The Great Basin National Park has some of the darkest skies in the United States, the low humidity, minimal light pollution, and high elevation combine to create a window to the universe. On a clear, moonless night it is possible to see with the naked eye, thousands of stars, five of our solar system’s eight planets, the Andromeda Galaxy, the Milky Way and much more.
As the 'Great Basin National Park' in Nevada has some of the best air quality in the nation, where the daytime skies are clear and the night skies are incredible dark, it is the ideal place to hold the Astronomy Festival taking place Sept 18 – 20.
At this family Festival you will learn about day and night astronomy while having fun participating in the interesting events and looking through the 30 or 40 special telescopes set up for the public to observe and learn about the objects in the sky, such as planets, galaxies, and nebulas Some of these telescopes are as tall as 20 feet, they are manned by astronomical volunteers during the star gazing sessions, between 8 p.m. and midnight, each night.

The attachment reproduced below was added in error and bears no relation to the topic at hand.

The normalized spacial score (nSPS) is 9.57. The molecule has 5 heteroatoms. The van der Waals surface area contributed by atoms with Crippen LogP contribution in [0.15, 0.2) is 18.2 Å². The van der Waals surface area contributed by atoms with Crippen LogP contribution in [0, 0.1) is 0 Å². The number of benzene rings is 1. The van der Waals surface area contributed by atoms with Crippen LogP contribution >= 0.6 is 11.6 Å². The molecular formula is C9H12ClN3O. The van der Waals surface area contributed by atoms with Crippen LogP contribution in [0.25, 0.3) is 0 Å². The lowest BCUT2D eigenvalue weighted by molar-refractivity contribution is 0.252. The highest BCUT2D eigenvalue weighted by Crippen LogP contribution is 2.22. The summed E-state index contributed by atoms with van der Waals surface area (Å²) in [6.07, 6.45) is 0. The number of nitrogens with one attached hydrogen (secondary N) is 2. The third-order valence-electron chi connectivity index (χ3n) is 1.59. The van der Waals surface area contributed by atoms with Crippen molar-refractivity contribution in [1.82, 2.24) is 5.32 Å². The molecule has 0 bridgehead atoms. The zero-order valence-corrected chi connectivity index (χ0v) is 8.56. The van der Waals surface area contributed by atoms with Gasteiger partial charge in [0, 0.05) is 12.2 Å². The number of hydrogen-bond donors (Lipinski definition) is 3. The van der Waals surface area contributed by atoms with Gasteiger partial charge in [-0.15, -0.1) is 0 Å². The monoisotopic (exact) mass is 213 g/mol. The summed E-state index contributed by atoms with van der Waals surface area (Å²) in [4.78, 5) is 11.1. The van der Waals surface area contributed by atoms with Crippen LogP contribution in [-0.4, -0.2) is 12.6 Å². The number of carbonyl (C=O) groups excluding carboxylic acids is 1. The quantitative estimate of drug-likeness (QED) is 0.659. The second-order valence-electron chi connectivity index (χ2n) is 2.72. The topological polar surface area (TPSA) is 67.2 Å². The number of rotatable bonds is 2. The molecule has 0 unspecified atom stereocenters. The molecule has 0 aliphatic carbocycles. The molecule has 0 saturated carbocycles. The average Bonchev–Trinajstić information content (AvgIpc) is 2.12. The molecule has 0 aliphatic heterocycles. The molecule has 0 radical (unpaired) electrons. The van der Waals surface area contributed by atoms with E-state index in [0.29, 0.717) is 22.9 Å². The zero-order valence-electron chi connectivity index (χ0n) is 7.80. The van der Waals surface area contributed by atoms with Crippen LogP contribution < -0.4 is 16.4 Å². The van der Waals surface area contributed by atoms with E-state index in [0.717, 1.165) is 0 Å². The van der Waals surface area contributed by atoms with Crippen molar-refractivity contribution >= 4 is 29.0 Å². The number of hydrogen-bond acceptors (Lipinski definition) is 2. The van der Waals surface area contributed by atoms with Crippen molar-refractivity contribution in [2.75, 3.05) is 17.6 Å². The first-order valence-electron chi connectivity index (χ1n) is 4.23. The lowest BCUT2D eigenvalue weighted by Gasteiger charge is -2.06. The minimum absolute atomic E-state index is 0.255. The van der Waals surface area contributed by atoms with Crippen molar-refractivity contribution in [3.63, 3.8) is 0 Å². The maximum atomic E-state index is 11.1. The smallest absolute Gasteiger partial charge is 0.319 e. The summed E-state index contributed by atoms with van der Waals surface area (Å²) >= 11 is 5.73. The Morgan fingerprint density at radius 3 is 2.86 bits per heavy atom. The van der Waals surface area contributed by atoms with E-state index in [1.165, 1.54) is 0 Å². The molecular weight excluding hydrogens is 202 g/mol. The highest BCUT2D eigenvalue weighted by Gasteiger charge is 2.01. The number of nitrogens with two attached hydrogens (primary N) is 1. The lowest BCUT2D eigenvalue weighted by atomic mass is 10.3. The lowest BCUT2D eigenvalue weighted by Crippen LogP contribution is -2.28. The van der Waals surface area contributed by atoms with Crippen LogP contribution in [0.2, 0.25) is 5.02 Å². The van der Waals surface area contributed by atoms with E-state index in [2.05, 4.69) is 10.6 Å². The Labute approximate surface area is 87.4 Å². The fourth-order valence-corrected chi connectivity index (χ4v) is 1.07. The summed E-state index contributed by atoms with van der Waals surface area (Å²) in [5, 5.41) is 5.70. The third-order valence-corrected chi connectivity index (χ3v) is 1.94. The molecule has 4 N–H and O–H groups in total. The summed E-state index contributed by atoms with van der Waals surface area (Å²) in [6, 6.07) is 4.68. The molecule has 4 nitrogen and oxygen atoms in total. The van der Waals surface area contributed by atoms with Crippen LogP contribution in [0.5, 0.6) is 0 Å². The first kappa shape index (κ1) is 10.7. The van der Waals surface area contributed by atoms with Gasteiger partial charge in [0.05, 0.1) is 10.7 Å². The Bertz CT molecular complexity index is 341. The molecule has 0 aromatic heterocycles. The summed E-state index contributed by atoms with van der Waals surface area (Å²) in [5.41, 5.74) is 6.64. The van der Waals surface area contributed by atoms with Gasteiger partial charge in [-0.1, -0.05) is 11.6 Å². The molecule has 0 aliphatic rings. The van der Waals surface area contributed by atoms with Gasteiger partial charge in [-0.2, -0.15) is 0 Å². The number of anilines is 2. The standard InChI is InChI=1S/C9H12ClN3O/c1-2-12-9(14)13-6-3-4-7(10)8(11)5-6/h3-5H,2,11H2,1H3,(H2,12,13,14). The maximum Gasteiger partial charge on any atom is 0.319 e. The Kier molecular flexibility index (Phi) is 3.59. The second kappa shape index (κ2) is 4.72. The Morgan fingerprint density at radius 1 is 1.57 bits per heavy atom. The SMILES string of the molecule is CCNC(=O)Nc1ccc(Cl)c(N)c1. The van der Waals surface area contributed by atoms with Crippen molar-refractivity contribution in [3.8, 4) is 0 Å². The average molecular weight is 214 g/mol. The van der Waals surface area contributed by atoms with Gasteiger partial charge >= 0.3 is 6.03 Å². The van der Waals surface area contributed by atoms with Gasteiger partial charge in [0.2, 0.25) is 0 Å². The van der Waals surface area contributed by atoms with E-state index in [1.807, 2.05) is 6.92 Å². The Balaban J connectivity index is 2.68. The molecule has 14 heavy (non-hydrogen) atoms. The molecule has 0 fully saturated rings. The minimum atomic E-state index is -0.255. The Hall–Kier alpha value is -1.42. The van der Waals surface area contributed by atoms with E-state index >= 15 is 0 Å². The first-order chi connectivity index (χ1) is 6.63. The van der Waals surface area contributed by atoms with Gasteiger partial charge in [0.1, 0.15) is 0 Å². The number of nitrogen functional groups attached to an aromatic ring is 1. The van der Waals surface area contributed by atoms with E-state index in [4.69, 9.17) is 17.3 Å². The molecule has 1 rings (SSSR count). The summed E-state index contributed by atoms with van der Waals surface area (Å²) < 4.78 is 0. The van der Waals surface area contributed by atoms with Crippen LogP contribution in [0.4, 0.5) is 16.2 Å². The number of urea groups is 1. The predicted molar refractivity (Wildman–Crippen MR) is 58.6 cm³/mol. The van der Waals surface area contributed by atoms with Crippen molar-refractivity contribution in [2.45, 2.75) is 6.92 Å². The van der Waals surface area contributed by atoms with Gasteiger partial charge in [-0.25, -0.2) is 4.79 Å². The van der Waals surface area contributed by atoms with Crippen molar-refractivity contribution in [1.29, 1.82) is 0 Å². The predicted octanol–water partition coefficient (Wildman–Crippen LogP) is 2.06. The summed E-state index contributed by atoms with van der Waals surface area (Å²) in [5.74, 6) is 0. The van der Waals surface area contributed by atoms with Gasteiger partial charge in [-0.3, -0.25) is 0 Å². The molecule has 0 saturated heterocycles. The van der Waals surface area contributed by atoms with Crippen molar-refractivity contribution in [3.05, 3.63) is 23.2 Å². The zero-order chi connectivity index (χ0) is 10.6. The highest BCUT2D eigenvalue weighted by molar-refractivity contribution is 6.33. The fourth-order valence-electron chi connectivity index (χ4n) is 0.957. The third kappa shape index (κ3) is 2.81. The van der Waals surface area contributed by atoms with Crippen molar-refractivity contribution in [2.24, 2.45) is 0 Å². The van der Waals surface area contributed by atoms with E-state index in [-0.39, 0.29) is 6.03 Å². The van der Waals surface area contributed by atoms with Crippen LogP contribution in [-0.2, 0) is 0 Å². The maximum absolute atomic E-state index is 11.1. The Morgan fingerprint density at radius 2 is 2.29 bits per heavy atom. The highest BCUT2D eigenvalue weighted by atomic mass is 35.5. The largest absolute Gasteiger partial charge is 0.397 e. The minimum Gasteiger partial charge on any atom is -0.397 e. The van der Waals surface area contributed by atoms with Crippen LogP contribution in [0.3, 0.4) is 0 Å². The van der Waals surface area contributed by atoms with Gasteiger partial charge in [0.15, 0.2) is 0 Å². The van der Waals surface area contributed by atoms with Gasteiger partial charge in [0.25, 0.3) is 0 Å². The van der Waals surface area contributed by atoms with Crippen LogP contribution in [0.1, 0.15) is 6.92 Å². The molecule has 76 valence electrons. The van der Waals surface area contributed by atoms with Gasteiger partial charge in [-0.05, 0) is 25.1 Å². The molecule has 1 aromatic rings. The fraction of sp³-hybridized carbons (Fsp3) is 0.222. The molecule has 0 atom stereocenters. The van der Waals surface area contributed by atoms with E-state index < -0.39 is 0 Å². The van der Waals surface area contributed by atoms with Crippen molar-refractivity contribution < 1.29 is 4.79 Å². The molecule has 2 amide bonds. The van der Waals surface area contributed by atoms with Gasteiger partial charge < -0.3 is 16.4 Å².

Other activities during the Festival include, a Thursday evening Astronomy themed performance by the Rangers; a Friday talk to be given by the Keynote Speaker – Wally Pacholka, and on Saturday an award winning documentary ‘City Dark’ and the premiere of the Great Basin Astronomy Ranger Minute, will be shown
On Friday and Saturday afternoon during the solar telescope observation there will be a table for the kids to make special "glow-in-the-sun" solar bracelets. The kids can also earn a 'Deep Space Certificate signed by the Great Basin Dark Rangers. First they get their assignment, each night at 8 p.m., then they go to a specific telescope and see and learn about the different deep sky objects like planets, galaxies, and nebulas.
Recommended sites: http://www.nps.gov/grba/planyourvisit/directions.htm